European regulators have approved AbbVie’s all-oral, interferon-free hepatitis C drug.
The company announced today that the European Commission (EC) has granted marketing authorizations for Viekirax (ombitasvir/paritaprevir/ritonavir tablets) + Exviera (dasabuvir tablets) for treatment with genotype 1 (GT1) chronic hepatitis C virus (HCV) infection, including those with compensated liver cirrhosis, HIV-1 co-infection (HCV), patients on opioid substitution therapy and liver transplant recipients. The treatment has been approved with or without ribavirin.
Additionally, Viekirax has been approved for use with ribavirin (RBV) in patients with genotype 4 (GT$) chronic hepatitis C.
The treatment was approved under the accelerated process. The approval comes a month after the company received approval from the US Food and Drug Administration (FDA). The cocktail is branded as Viekira Pak in the US.
“The approval of AbbVie’s hepatitis C treatment in the European Union, following the recent approvals in the US and Canada, offers patients across Europe a new and effective treatment to cure this serious disease,” said Richard Gonzalez, chairman of the board and chief executive officer, AbbVie. “We are committed to working with local governments and healthcare systems to support broad access to Viekirax + Exviera.”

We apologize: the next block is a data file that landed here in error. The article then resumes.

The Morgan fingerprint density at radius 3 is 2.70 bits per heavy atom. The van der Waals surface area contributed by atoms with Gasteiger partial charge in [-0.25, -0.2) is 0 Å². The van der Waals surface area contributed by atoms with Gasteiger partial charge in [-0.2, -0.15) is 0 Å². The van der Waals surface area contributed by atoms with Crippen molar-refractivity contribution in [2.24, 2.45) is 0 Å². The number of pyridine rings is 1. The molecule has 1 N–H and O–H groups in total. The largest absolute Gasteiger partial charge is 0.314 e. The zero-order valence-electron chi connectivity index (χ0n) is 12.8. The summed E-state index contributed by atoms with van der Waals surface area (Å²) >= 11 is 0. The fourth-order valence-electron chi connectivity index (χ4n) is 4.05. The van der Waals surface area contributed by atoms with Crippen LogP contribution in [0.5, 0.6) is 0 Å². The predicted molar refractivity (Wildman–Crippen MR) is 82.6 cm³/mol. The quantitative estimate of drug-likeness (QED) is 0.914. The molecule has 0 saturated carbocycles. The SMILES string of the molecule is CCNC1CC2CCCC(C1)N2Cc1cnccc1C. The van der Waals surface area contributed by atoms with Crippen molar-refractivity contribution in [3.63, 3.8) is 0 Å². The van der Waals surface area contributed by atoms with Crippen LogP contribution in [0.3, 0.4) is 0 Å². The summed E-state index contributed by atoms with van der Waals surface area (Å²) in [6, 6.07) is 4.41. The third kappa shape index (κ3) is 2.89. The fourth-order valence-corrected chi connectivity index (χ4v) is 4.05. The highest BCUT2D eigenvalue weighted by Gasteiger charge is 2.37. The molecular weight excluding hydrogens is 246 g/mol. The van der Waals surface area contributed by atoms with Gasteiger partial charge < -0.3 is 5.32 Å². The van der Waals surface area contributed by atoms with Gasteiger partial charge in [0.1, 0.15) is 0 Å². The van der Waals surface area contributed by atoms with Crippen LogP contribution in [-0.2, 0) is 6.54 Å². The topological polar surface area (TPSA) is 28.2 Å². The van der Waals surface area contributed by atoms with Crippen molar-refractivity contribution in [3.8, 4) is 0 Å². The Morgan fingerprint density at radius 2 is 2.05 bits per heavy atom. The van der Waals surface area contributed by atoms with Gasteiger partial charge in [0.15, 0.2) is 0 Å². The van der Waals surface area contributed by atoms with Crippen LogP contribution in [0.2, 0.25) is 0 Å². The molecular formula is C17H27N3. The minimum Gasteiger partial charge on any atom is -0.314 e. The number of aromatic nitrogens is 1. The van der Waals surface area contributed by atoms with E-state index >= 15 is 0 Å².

There are approximately nine million people infected with chronic hepatitis C in Europe. Genotype 1 is the most common form of the disease in Europe, accounting for 60 percent of cases worldwide.
“Hepatitis C is a complex disease, with multiple genotypes and special patient populations that need to be considered when determining the right treatment for an individual patient,” said Stefan Zeuzem, MD, professor of medicine and chief of the department of medicine I, JW Goethe University Hospital, Frankfurt, Germany. “In clinical trials, AbbVie’s treatment achieved high cure rates with low rates of discontinuation across a variety of patient populations, making it an important addition to the class of therapies that is changing the way hepatitis C is being treated.”
Source: AbbVie, Inc.